In the recent case of Sharabianlou v. Karp, 2010 DJDAR 2039 (Feb. 8, 2010), the court considered the following facts.
“Faced with uncertainty about the scope of the contamination and the cost of its cleanup, and unable to agree on who should pay for the remediation, the parties failed to close escrow. After further efforts to resuscitate the transaction were unsuccessful, the [buyer] sued the [seller] and the [real estate agent].”
“The second amended complaint also included claims against the [real estate agent] for breach of fiduciary duty . . . The [buyer] contends that [the real estate agent] breached his fiduciary duty by failing to disclose to their lender’s appraiser that environmental contamination had been discovered on the property.”
So far, that’s a traditional basis for a breach of fiduciary claim. The agent is required to disclose all material facts concerning the subject of the agency.
Thus, the buyer “asserts that [the real estate eagent] knew he was relying on the appraisal to determine whether to exercise a contractual right to walk away from the contract. [The buyer] claims that had the contamination been disclosed to the appraiser, the property could have appraised for less than $1.7 million, and he would have exercised his right under Addendum 4 to cancel the Agreement.”
That’s the background for the court’s review – did the real estate agent “fail to disclose the existence of the Piers environmental reports to US Bank’s appraiser?” In its analysis, the court held that,
“A claim for breach of fiduciary duty by a real estate agent has three elements; a plaintiff must demonstrate the existence of a fiduciary relationship, its breach, and damages proximately caused by that breach. The trial court found no breach of fiduciary duty because the evidence showed the [buyer] and US Bank already knew that the toxic hazard and potential remediation cost was undefined and unknown.”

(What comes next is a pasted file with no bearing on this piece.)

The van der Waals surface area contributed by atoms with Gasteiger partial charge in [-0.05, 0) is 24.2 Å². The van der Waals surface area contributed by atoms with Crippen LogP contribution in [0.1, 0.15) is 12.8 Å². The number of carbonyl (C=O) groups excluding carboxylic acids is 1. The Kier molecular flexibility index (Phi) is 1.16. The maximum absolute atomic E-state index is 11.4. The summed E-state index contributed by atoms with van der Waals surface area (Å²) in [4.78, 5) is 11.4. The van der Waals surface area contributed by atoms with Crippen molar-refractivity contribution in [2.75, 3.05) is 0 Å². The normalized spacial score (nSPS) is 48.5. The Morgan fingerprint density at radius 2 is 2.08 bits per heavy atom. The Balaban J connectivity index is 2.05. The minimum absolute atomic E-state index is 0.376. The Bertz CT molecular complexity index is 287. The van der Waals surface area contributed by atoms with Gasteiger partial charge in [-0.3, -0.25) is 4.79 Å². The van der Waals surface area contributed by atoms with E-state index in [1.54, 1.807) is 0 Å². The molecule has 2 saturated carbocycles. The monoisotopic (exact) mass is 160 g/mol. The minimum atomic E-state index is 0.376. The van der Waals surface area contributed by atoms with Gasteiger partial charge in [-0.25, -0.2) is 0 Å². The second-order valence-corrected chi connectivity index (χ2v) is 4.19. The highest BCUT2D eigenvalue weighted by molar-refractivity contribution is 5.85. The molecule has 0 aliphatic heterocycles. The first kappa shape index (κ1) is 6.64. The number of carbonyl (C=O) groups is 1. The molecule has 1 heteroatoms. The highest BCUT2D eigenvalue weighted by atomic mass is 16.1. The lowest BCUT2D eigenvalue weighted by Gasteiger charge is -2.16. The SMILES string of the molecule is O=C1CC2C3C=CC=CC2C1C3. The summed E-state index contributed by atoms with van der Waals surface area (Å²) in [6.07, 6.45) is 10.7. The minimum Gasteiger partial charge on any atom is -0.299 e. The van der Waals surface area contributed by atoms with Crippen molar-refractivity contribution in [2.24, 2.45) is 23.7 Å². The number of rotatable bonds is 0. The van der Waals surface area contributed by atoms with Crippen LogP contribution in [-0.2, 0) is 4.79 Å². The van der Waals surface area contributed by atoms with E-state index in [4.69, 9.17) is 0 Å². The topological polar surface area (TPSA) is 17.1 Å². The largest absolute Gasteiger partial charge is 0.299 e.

This finding that will not be disturbed on appeal unless it is unsupported by evidence, and would undermine any claim for relief.
The buyer made a peculiar concession to the appellate court. “On appeal, the [buyer] does not contest any of these findings. Instead, [the buyer] claims that as a matter of law, ‘[the real estate agent] owed a duty to disclose the existence of environmental contamination on the property when he must have known that his failure to do so would affect his principals’ substantive rights.’”
The appellate review could have ended at this point, because there was no finding of a failure to disclose. Instead, the court held held “appellants cannot show any prejudicial error because they failed to present evidence of damages proximately caused by [the real estate agent’s failure to disclose.”
The court explained that “there simply is no evidence that the property would have appraised for less than $1.7 million, and thus any claim that the [buyer] would have been entitled to cancel the Agreement on that basis is entirely speculative. Without such evidence, the [buyer] cannot show that [he was] damaged by the alleged breach of fiduciary duty.”
That’s a bit of a strange turn. The concession that there was no failure to disclose should have ended the inquiry.
Sharabianlou v. Karp, 2010 DJDAR 2039 (Feb. 8, 2010)